Ductless mini-split systems have been around North America for almost 20 years. Mainly considered a niche item, they worked great in old houses or historic buildings that needed cooling but had no space for ductwork. Or, they were used when spot cooling was required, or perhaps when one room needed a little more cooling than the rest of a structure.

But in the last two or three years, mini-splits have enjoyed wider popularity, due in part to the fact that a whole generation has now lived with them and found them to work well. Word of mouth has spread, inducing more people to check out the benefits of mini-splits. Some owners of new houses are even requesting multiple mini-split systems as opposed to one central a/c system.

Contractors, too, have been looking at mini-splits with renewed interest, learning about their benefits as well as understanding how they function. In addition, the profitability on a mini-split system can be very good.

These mini-splits are inverter-driven systems. The inverter decreases power consumption a further 20%. Inverter-type systems use only the necessary capacity needed to maintain their setpoint.


Another mini-split advantage is its energy efficiency. “People are understanding that true indoor comfort costs include operation and longevity expense in addition to the initial cost,” says Stu Taylor, technical support manager, Samsung, Whittier, CA. “People understand that those considerations are more important than a low up-front price.”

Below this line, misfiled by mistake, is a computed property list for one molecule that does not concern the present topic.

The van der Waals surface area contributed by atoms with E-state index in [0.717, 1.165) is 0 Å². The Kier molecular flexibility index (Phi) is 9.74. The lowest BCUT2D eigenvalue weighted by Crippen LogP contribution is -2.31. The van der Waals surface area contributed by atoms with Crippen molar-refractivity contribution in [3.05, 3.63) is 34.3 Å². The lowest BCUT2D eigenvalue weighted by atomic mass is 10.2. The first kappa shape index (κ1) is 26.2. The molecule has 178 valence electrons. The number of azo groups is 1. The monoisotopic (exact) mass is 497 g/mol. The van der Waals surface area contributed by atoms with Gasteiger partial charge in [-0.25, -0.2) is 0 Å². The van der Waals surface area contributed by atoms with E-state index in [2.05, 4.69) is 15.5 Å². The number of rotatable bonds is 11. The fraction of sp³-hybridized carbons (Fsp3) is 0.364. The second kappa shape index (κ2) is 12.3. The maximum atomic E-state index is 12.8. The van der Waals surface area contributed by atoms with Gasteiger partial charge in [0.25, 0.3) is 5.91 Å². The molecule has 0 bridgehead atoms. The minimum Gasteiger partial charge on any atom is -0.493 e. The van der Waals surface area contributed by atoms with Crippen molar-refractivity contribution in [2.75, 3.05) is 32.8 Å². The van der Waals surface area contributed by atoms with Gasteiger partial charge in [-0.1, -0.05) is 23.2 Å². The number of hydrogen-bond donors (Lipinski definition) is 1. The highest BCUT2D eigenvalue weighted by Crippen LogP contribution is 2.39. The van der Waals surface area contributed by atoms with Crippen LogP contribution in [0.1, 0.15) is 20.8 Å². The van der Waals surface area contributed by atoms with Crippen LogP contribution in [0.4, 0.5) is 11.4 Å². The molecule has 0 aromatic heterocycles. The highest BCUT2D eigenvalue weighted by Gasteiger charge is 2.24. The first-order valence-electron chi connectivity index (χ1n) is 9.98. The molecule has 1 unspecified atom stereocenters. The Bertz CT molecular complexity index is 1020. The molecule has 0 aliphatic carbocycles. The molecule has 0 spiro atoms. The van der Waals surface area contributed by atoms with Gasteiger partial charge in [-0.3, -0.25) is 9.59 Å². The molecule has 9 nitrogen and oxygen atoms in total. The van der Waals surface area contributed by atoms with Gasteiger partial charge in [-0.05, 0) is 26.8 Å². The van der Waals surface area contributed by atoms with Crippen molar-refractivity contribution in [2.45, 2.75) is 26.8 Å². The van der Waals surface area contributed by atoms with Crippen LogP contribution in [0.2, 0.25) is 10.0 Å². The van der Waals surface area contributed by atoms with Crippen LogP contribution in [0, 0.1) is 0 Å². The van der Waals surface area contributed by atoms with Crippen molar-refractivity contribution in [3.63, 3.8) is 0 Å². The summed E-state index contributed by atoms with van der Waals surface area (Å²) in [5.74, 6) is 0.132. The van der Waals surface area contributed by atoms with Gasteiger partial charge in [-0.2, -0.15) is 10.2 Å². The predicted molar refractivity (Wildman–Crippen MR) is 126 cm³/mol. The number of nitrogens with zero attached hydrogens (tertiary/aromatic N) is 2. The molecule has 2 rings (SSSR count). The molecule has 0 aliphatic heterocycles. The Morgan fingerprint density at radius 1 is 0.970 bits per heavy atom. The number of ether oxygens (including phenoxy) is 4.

One of the reasons a mini-split can save energy is that it can be used to cool one zone of a building. In a house, for example, residents often gather in one place for the majority of the time.

However, Taylor adds that homeowners should not use a mini-split system the same as, say, a window air conditioner. “Truthfully, mini-splits are sometimes better to be left on when it’s really hot and humid out. You can put these on a function called the auto mode, which is very cost effective, and it will allow you to keep the room at a temperature in either cooling or in the dry mode, or in whatever mode it needs to maintain the temperature.”

Another benefit includes having the air handler section in the living space (as opposed to a central system, which usually relies on a thermostat placed in a hallway or some other place that gives an average temperature of the entire house). With a mini-split, the temperature sensor is in the living space, and there will only be a plus or minus 2 degrees F difference in each zone.